• The healthcare system benefits because telepharmacy helps reduce the number of patients who need to go to the emergency room and require in-person care — which will remain particularly beneficial as long as we're battling the novel coronavirus; improves patient health and wellness, which further reduces the need for healthcare services; and drives down the overall cost of care, to name a few.

Drawback: Inconsistent state rules

Lack of national provider status isn't the only hindrance to the delivery of telepharmacy services. State rules represent another significant barrier. Rules vary from state to state concerning the services pharmacists are permitted to provide and what services are permissible via telehealth.

As Drug Topics notes, "Pharmacists are already classified as providers in most states … But what that means depends on just where in state law pharmacists are classified as providers. It depends on pharmacists' scope of practice under state law. And most importantly, it also depends on what states do or do not require in terms of reimbursement for pharmacist services." Concerning telepharmacy services, in our "Telepharmacy Update: Past, Present, Future" blog, we noted that 45 states allowed telepharmacy, but rules and requirements for operation vary widely.

The primary takeaway from this information is that there exist unnecessary barriers on the state level limiting the ability of pharmacists and telepharmacy to do the most good. A secondary takeaway is that when rules lack uniformity, confusion emerges. Organizations launching telepharmacy programs will need to ensure they understand the rules for their state(s) and will also need to put an increased emphasis on patient education concerning available and covered services. Patients who attempt to conduct internet research into telepharmacy services may come away with a misunderstanding of the services available to them.

Continuing the theme of sharing some good news with each drawback is that there are efforts on the state level to have all states recognize pharmacists as providers, and the push for national provider status should only help with these endeavors. When it comes to telepharmacy services, the number of states permitting them have nearly doubled since 2016, and it wouldn't be surprising to see the remaining outlier states coming on board in the near future. In addition, the appreciation for telehealth has never been higher (thanks to the pandemic), which should serve to motivate the federal government and state governments to loosen unnecessary restrictions on services delivered via telehealth, including telepharmacy.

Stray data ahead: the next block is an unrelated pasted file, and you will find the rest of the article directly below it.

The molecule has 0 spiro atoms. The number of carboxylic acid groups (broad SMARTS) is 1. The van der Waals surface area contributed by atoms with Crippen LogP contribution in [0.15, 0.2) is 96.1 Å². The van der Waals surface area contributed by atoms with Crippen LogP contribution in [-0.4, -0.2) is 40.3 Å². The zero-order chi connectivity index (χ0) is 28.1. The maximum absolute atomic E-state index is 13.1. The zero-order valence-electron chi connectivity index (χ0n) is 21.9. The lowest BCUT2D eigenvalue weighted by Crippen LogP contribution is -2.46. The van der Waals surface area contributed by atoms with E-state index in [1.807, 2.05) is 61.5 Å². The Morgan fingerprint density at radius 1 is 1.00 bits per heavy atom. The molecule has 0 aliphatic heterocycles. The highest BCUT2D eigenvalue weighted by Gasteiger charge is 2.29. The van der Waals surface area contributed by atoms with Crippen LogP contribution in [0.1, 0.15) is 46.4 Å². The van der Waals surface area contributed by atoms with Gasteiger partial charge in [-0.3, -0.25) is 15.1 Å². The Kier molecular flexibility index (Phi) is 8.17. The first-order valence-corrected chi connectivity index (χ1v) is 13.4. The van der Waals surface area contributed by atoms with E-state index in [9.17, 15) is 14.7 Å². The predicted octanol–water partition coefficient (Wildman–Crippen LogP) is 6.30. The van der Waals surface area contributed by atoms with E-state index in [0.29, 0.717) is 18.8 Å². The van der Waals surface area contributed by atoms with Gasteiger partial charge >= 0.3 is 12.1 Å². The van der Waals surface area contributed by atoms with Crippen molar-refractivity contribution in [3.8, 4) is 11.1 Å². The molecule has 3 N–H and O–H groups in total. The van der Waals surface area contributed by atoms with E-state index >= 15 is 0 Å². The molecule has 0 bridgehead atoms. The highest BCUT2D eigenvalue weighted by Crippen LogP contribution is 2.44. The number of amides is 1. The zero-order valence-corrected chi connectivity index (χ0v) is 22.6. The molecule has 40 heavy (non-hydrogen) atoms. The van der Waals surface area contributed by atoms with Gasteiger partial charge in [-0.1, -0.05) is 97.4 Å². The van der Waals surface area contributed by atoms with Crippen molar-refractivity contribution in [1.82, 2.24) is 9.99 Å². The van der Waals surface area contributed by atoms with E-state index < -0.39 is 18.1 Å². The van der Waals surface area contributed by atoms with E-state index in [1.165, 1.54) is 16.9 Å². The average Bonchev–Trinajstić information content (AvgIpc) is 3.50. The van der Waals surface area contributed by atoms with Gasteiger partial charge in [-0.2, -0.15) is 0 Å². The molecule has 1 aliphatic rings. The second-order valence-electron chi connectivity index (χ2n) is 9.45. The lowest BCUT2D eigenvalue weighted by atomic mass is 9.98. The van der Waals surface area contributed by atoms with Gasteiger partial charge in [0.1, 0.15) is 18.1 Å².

Options for Launching a Program

Now that you hopefully have a better understanding of some of the more significant telepharmacy benefits and obstacles, you also hopefully have a greater appreciation for telepharmacy in general and why launching a program would be worthwhile. Now we'll just briefly review the two most common ways of proceeding with doing so: build or buy.

  • Build: If your organization already has 1) a majority of the components and resources (e.g., physical space for telepharmacists, available pharmacists and technicians) and 2) the information technology (IT) infrastructure (e.g., HIPAA-compliant telecommunications platform and a platform to support patient care team collaboration, CPOE, pharmacy information system, software to support telepharmacy services) available and/or already in place, proceeding with an in-house offering is worth considering.
  • Buy: If your organization lacks the essential components, resources, IT infrastructure, and time necessary to develop and support a telepharmacy program, you can "buy" a program by contracting with a third party that will provide board-certified clinical pharmacists to deliver telepharmacy services.

If you want to discuss these options and how Cureatr can support your efforts to proceed with tech-enabled telepharmacy program plans, we invite you to contact us. One of our telepharmacy experts will gladly answer your questions about starting a telepharmacy program and how we help organizations add and effective leverage telepharmacy services.